To this point, Mφ had been exposed only to syngeneic apoptotic thymocytes. We next sought to ensure that the defect was intrinsic to the MRL/+ Mφ, and not the result of a difference between BALB/c and MRL/+ thymocytes. We therefore exposed MRL/+ and BALB/c Mφ to syngeneic or heterogeneic FBS-opsonized apoptotic thymocytes (Fig. 5 C). Irrespective of the source of thymocytes, BALB/c Mφ displayed no defect in IL-1 expression, whereas MRL/+ Mφ showed a dose-dependent defect. This result confirms that the defect resides within the MRL/+ Mφ.

Consistent with the idea that FBS-dependent IL-1 underexpression represents a shared phenotype of murine SLE, dFBS-opsonized apoptotic thymocytes mimicked the effect of FBS and elicited a dose-dependent defect in IL-1 expression by Mφ from all the major murine inbred SLE models, as well as the MRL-parental autoimmune LG/J strain (Fig. 6). IL-1 expression by Mφ from five other representative nonautoimmune strains (AKR/J, C3H/HeN, C57BL/6, CBA/J, and SWR) resembled that of BALB/c Mφ and was not down-regulated in response to dFBS-opsonized apoptotic thymocytes (not shown). Thus, there was full concordance between FBS alone and dFBS-opsonized apoptotic cells in producing the defect. Furthermore, delipidation of FBS normalized IL-1 expression in all these same strains (Fig. 6).

FIGURE 6.

Dose dependence of IL-1β underexpression for apoptotic cells by multiple SLE-prone strains. Peritoneal Mφ (4 × 106) from the indicated strains were cultured in FBS-free medium containing either 10% dFBS or the indicated number of syngeneic dFBS-opsonized apoptotic thymocytes. Apoptosis was induced by 4-h incubation with 5 × 10−6 M hydrocortisone in FBS-free medium containing 10% dFBS. Before addition to Mφ, thymocytes were extensively washed with FBS-free medium. After overnight culture, Mφ were stimulated with LPS (100 ng/ml) for 24 h. Northern blots of total cellular RNA were probed for murine IL-1β. As assessed by densitometric analysis of 18S and 28S ribosomal bands and β-actin expression, variance in loading among lanes was ≤1.5×. Shown are representative blots from n = 4 independent experiments.

FIGURE 6.

Dose dependence of IL-1β underexpression for apoptotic cells by multiple SLE-prone strains. Peritoneal Mφ (4 × 106) from the indicated strains were cultured in FBS-free medium containing either 10% dFBS or the indicated number of syngeneic dFBS-opsonized apoptotic thymocytes. Apoptosis was induced by 4-h incubation with 5 × 10−6 M hydrocortisone in FBS-free medium containing 10% dFBS. Before addition to Mφ, thymocytes were extensively washed with FBS-free medium. After overnight culture, Mφ were stimulated with LPS (100 ng/ml) for 24 h. Northern blots of total cellular RNA were probed for murine IL-1β. As assessed by densitometric analysis of 18S and 28S ribosomal bands and β-actin expression, variance in loading among lanes was ≤1.5×. Shown are representative blots from n = 4 independent experiments.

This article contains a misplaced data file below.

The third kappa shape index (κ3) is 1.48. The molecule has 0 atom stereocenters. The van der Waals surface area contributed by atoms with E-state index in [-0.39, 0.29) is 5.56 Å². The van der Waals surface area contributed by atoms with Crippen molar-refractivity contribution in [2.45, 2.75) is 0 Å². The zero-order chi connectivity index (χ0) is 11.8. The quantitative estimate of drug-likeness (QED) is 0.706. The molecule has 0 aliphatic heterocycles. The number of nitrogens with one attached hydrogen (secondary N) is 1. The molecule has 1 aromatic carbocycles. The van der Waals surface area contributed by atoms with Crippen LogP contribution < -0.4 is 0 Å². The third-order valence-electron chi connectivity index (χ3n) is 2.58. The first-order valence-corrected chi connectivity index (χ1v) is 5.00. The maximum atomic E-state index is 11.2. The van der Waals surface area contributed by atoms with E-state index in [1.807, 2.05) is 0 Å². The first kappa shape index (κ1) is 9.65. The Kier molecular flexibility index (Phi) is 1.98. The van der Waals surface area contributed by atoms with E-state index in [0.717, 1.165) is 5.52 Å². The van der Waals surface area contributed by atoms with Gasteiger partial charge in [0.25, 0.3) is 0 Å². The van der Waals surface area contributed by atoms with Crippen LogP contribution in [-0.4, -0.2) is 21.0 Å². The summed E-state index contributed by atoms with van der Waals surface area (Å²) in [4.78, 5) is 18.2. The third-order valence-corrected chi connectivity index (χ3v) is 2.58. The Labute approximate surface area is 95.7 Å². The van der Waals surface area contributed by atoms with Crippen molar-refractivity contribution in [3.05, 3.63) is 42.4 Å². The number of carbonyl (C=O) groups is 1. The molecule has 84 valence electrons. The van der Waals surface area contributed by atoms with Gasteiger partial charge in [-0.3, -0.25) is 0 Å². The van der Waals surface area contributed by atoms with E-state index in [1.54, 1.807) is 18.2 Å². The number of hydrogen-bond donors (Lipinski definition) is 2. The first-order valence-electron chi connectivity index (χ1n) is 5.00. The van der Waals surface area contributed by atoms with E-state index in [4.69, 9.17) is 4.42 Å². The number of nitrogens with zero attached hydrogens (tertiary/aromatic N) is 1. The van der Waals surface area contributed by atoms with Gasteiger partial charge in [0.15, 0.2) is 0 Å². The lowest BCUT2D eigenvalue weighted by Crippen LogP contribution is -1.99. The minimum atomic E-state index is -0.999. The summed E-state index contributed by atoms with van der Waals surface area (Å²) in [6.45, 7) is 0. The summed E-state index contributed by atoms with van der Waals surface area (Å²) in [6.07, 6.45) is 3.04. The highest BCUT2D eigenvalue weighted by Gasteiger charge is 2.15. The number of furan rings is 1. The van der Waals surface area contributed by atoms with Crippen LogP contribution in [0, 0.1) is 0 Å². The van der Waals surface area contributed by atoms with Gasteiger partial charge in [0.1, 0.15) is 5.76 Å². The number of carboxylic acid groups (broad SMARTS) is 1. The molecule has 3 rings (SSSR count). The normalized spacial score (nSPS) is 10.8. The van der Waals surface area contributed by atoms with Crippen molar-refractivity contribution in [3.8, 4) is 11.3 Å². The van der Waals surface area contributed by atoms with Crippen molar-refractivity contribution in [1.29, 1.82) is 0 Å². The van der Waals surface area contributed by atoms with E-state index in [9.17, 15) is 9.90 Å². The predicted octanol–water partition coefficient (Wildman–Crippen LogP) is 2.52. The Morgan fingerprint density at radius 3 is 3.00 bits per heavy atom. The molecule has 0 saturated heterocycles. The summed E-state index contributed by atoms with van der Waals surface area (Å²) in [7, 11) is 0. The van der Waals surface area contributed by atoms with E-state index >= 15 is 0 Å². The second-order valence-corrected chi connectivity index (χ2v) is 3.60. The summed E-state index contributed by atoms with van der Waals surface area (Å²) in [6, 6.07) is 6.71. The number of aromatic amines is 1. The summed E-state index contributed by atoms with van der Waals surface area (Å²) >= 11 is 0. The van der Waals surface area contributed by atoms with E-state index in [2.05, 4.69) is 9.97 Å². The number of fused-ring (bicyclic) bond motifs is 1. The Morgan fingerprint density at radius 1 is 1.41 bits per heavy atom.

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We next used an RNase protection assay to determine whether Mφ-derived cytokines other than IL-1 show a similar FBS-dependent defect in LPS-induced expression (Fig. 7). As compared with BALB/c Mφ, FBS-dependent cytokine expression by MRL/+ Mφ followed one of three patterns: decreased duration and magnitude of expression (IL-1β, IL-6, IL-12 p35, IL-12 p40, GM-CSF, Mφ-inflammatory protein-1β, RANTES, TNF-α); increased expression (IL-10); and equivalent expression (M-CSF, Mφ migration inhibition factor, TGF-β1, TGF-β2, TGF-β3). Northern analysis showed that expression of IL-1α is also decreased (Fig. 1). In all cases, FBS-free culture led to equalization of LPS-induced expression between MRL/+ and BALB/c Mφ. As previously noted in the cases of IL-1α and IL-β (Fig. 1, A and D), FBS-free culture also increased the magnitude of cytokine expression by BALB/c Mφ, although the magnitude of change was far less than that seen for MRL/+ Mφ (Fig. 7). Whereas BALB/c Mφ expressed most cytokines at 24 and 48 h under both FBS-free and FBS-containing conditions, MRL/+ Mφ expressed these same cytokines at 48 h only under FBS-free conditions. These data suggest that the response of MRL/+ Mφ to FBS may represent an exaggeration of a normal regulatory response.

FIGURE 7.

Differential expression of cytokine mRNA in response to FBS. A and B, Peritoneal Mφ from BALB/c and MRL/+ mice were cultured in the presence or absence of 10% FBS. Total cellular RNA was harvested at the indicated times after stimulation with LPS (100 ng/ml), and RNase protection assays (Phar-Mingen) were performed for the indicated murine cytokines. Murine GAPDH and ribosomal L32 were used as housekeeping genes. Breaks in the blot represent different exposure times for optimal presentation of data. No IL-4 and IFN-γ were detected, even after prolonged exposure, confirming the purity of Mφ cultures. Shown are representative blots from n = 4 independent experiments.

FIGURE 7.

Differential expression of cytokine mRNA in response to FBS. A and B, Peritoneal Mφ from BALB/c and MRL/+ mice were cultured in the presence or absence of 10% FBS. Total cellular RNA was harvested at the indicated times after stimulation with LPS (100 ng/ml), and RNase protection assays (Phar-Mingen) were performed for the indicated murine cytokines. Murine GAPDH and ribosomal L32 were used as housekeeping genes. Breaks in the blot represent different exposure times for optimal presentation of data. No IL-4 and IFN-γ were detected, even after prolonged exposure, confirming the purity of Mφ cultures. Shown are representative blots from n = 4 independent experiments.

Close modal